German Foreign Minister Frank-Walter Steinmeier confirmed on Thursday that Turkish authorities had lifted the ban on German MPs visiting Bundeswehr troops stationed at the facility.
Steinmeier said he welcomed the decision.
"An army that answers to parliament must be able to be visited by their deputies," he said. "With this decision by the Turkish government, we are a little further on in our relations."
Ankara banned access to Incirlik in June in anger at a resolution passed by the German parliament declaring that the 1915 massacre of Armenians by Ottoman Turkish forces amounted to "genocide."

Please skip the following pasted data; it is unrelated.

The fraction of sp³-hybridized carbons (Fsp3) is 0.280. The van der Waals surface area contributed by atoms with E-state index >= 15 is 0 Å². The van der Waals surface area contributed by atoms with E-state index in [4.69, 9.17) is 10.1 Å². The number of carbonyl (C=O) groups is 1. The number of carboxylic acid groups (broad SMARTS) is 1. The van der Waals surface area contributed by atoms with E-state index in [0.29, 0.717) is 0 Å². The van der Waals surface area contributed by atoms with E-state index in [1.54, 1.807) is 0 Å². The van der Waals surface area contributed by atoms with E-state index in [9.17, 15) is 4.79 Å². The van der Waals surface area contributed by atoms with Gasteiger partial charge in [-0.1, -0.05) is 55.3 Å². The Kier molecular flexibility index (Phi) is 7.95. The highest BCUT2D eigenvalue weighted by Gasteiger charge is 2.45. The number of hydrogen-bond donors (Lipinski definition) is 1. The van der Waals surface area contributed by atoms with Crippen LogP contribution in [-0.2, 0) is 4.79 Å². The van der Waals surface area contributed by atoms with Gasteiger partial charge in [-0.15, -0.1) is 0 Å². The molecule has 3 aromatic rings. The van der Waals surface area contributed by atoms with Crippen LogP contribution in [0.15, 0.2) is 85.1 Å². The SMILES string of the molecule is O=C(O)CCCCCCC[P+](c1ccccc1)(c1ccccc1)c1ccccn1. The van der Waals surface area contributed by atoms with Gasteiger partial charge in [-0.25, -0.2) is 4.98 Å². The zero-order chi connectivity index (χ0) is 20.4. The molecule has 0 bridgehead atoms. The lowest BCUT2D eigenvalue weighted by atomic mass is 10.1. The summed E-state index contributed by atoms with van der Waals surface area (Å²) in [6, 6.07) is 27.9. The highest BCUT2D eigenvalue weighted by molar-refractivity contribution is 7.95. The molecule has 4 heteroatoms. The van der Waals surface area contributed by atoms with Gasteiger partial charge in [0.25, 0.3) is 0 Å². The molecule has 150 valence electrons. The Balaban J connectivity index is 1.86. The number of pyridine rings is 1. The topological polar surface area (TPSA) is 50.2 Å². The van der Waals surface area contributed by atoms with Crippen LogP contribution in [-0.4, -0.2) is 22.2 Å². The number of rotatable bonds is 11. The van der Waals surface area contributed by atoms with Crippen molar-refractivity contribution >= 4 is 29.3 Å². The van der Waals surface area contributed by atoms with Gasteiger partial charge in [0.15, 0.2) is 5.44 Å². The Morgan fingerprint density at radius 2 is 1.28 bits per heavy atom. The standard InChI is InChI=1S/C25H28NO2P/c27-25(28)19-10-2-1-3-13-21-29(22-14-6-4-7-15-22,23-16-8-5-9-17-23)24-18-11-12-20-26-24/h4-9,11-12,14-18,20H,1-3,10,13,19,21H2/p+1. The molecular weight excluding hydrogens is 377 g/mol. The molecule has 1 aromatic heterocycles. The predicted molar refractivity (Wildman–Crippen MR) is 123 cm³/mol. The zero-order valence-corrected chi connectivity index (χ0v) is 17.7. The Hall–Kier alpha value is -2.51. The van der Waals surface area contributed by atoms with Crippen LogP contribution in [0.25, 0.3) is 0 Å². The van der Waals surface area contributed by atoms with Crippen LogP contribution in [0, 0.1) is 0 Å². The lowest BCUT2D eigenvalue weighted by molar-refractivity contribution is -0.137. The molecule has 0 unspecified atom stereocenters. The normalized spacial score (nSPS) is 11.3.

Although it accepts that millions were killed, Turkey vehemently rejects the term, and relations between the two countries have deteriorated.
Turkey has insisted that the German government distance itself from the resolution, which Berlin has said is not legally binding.
Following Turkey's confirmation, a delegation from the parliamentary committee for military affairs will visit Incirlik in October, a source in Berlin told the German news agency DPA.
The Incirlik air base, located in southern Turkey, is being used by the US-led military coalition against the Islamic State (IS) group. Germany has some 240 Bundeswehr soldiers and Tornado reconnaissance aircraft involved in the military campaign in Syria and Iraq.
At one point, Germany had threatened to pull its military out of the facility.
On Tuesday, the magazine "Der Spiegel" said Berlin was prepared to invest in new German facilities at the busy air base.
mm/jil (AP, dpa, Reuters)